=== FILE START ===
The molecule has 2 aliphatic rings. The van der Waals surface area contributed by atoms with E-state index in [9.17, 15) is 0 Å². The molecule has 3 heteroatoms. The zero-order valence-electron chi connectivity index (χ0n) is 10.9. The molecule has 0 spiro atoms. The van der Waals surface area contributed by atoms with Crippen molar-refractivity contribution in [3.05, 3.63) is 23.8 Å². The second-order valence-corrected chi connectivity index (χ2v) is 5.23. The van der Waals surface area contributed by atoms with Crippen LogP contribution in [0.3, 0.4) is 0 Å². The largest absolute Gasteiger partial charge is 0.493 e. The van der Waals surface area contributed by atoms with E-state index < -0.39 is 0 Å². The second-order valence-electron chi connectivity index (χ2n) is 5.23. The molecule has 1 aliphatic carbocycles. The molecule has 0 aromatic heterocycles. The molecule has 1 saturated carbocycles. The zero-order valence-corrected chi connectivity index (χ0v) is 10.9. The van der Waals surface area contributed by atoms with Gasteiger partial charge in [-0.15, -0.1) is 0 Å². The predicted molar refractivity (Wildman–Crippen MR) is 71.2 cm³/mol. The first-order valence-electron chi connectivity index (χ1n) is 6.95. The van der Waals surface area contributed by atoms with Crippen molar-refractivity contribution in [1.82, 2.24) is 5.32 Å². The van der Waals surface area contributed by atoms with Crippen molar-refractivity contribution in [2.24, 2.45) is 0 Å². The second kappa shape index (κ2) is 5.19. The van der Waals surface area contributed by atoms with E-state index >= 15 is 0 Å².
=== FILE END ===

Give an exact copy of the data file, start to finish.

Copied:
The molecule has 2 aliphatic rings. The van der Waals surface area contributed by atoms with E-state index in [9.17, 15) is 0 Å². The molecule has 3 heteroatoms. The zero-order valence-electron chi connectivity index (χ0n) is 10.9. The molecule has 0 spiro atoms. The van der Waals surface area contributed by atoms with Crippen molar-refractivity contribution in [3.05, 3.63) is 23.8 Å². The second-order valence-corrected chi connectivity index (χ2v) is 5.23. The van der Waals surface area contributed by atoms with Crippen LogP contribution in [0.3, 0.4) is 0 Å². The largest absolute Gasteiger partial charge is 0.493 e. The van der Waals surface area contributed by atoms with E-state index < -0.39 is 0 Å². The second-order valence-electron chi connectivity index (χ2n) is 5.23. The molecule has 1 aliphatic carbocycles. The molecule has 0 aromatic heterocycles. The molecule has 1 saturated carbocycles. The zero-order valence-corrected chi connectivity index (χ0v) is 10.9. The van der Waals surface area contributed by atoms with Gasteiger partial charge in [-0.15, -0.1) is 0 Å². The predicted molar refractivity (Wildman–Crippen MR) is 71.2 cm³/mol. The first-order valence-electron chi connectivity index (χ1n) is 6.95. The van der Waals surface area contributed by atoms with Crippen molar-refractivity contribution in [1.82, 2.24) is 5.32 Å². The van der Waals surface area contributed by atoms with Crippen molar-refractivity contribution in [2.24, 2.45) is 0 Å². The second kappa shape index (κ2) is 5.19. The van der Waals surface area contributed by atoms with E-state index >= 15 is 0 Å².